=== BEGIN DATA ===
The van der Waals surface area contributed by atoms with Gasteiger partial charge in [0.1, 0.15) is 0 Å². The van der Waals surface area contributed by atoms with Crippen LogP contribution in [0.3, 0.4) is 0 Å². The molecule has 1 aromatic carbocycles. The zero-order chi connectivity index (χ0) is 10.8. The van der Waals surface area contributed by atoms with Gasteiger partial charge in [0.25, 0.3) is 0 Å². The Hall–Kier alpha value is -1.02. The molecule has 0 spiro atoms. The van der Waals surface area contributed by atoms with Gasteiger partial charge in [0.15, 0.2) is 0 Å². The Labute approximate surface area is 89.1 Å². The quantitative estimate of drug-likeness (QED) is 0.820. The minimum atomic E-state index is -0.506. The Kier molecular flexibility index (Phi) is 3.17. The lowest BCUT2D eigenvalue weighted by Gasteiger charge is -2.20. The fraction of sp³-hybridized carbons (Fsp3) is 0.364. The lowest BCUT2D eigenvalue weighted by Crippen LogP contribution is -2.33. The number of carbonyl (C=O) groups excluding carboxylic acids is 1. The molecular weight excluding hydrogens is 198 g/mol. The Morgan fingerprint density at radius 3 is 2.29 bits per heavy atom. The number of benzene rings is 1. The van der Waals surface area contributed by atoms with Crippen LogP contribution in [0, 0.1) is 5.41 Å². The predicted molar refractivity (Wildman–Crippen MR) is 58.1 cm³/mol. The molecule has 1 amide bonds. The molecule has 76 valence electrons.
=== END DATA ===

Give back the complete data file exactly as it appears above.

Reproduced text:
The van der Waals surface area contributed by atoms with Gasteiger partial charge in [0.1, 0.15) is 0 Å². The van der Waals surface area contributed by atoms with Crippen LogP contribution in [0.3, 0.4) is 0 Å². The molecule has 1 aromatic carbocycles. The zero-order chi connectivity index (χ0) is 10.8. The van der Waals surface area contributed by atoms with Gasteiger partial charge in [0.25, 0.3) is 0 Å². The Hall–Kier alpha value is -1.02. The molecule has 0 spiro atoms. The van der Waals surface area contributed by atoms with Gasteiger partial charge in [0.15, 0.2) is 0 Å². The Labute approximate surface area is 89.1 Å². The quantitative estimate of drug-likeness (QED) is 0.820. The minimum atomic E-state index is -0.506. The Kier molecular flexibility index (Phi) is 3.17. The lowest BCUT2D eigenvalue weighted by Gasteiger charge is -2.20. The fraction of sp³-hybridized carbons (Fsp3) is 0.364. The lowest BCUT2D eigenvalue weighted by Crippen LogP contribution is -2.33. The number of carbonyl (C=O) groups excluding carboxylic acids is 1. The molecular weight excluding hydrogens is 198 g/mol. The Morgan fingerprint density at radius 3 is 2.29 bits per heavy atom. The number of benzene rings is 1. The van der Waals surface area contributed by atoms with Crippen LogP contribution in [0, 0.1) is 5.41 Å². The predicted molar refractivity (Wildman–Crippen MR) is 58.1 cm³/mol. The molecule has 1 amide bonds. The molecule has 76 valence electrons.